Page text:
Performance Art on the Red Carpet

Joan Rivers grew her presence on the red carpet from an oddity to an institution, changing its very essence along the way.
Joan Rivers grew her presence on the red carpet from an oddity to an institution, changing its very essence along the way.

“Who are you wearing?”

Joan and Melissa Rivers turned those four simple words into an entertainment empire and heralded a change in celebrity culture. Revered, feared, career-making and popularity-dashing, awards shows and premiere-night red carpets have become a performance unto themselves. We all know the script: Artists spend months, years even, creating movies for the masses and are then assessed on their abilities to style the perfect outfit and not eat for weeks at a time. The red carpet is now the site of a bizarre ritualistic performance in which celebrities and their commentators vie for relevance, popularity and that magical moment that will enshrine them in memory.

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Where does this red carpet obsession even come from? Before the incarnation created by the Rivers’, there were pre-shows, such as Regis Philbin’s, in 1979, that was only televised in L.A. But there nothing that rose to become an event in its own right. In 1994, E! needed someone to work the red carpet for the Golden Globes, which at the time was considered a loathsome job. In a Vanity Fair interview, Joan Rivers revealed how they chose her:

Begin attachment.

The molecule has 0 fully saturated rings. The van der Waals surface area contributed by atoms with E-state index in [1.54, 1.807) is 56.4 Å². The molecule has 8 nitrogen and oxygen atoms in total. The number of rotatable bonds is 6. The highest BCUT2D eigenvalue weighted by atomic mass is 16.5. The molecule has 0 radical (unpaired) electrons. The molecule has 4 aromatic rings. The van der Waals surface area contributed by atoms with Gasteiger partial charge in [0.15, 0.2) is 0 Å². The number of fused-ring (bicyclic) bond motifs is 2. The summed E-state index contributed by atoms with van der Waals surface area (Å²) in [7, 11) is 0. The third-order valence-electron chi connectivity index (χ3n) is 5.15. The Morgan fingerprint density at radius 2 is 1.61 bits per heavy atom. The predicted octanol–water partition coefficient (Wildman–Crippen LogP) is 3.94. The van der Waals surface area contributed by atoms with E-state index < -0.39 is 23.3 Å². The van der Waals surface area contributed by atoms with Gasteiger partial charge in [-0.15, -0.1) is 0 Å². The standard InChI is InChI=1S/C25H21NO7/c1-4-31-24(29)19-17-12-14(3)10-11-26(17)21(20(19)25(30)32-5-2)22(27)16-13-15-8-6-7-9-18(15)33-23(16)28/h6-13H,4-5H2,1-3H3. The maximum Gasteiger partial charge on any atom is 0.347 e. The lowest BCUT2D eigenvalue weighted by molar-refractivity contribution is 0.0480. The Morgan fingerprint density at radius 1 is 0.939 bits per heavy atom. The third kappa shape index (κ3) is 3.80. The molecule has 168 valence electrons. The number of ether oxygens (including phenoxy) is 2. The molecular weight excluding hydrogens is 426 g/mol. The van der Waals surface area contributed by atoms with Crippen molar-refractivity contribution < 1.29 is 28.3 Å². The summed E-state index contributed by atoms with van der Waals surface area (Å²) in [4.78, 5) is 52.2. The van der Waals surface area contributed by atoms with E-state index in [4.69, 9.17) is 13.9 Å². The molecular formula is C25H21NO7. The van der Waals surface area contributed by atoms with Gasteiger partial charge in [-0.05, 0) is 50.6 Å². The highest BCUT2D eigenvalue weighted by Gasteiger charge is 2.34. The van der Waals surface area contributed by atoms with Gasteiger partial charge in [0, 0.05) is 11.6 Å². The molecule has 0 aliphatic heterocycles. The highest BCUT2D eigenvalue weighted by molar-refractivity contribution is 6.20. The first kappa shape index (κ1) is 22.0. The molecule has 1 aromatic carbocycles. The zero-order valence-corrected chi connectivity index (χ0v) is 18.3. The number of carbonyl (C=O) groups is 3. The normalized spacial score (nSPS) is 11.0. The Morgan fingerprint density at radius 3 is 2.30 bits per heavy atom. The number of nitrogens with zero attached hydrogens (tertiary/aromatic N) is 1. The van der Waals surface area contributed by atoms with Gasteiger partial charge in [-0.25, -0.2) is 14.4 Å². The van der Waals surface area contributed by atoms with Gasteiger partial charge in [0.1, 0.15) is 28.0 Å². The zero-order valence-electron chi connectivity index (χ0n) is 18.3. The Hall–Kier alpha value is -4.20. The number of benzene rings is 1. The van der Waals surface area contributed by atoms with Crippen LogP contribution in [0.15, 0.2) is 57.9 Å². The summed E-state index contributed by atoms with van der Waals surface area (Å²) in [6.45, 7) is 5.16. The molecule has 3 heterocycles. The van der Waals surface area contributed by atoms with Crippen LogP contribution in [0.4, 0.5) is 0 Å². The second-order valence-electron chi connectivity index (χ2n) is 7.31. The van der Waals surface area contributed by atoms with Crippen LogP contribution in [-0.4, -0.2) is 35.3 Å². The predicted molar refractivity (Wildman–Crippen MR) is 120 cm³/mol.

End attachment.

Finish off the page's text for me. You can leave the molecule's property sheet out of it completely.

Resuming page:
[E! asked Melissa] ‘Who should we put out on the red carpet?’ It is a horrible job and no one was doing it then. And Melissa said, ‘My mother.’

She added: “It was a very low time for me [in my career].”

Through wit, humor and pure strength of will, Rivers and Rivers forced the chaotic and at times nauseating pre-show coverage of awards ceremonies into a codified, sane and enjoyable program. As you can see in the clip from the 1995 Academy Awards red carpet, there was no standard set-up. Camera shots were akimbo and poorly coordinated, and celebrities still behaved as if the red carpet were just so many steps between them and their seat inside the venue. It had performative qualities. to be sure, but it was not yet a performance in its own right:

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As the Rivers’ cast about for some kind of guide or structure, “Who are you wearing?” became an anchor for interactions on the red carpet. It provided an entrée to discuss the nominated artists or, what viewers really wanted, personal and fashion-related details. Despite derision by the elite and popular press, such as The New York Times, the phrase forms the basis for red carpet interaction in a way that now appears inescapable. In that Vanity Fair story, Melissa Rivers recalled the 1999 Academy Awards pre-show hosted by Geena Davis, and her attempt to break from the phrase:

She gave all of these interviews beforehand and a press conference and guaranteed everyone that she would not ask actresses who they are wearing. ‘It is about the actors.’ And then, literally, 10 seconds into her first interview with Helen Hunt, which I still remember, and [Geena] was clearly out of questions, she asked, ‘And…who are you wearing?’

The red carpet remains a symbol of royal privilege.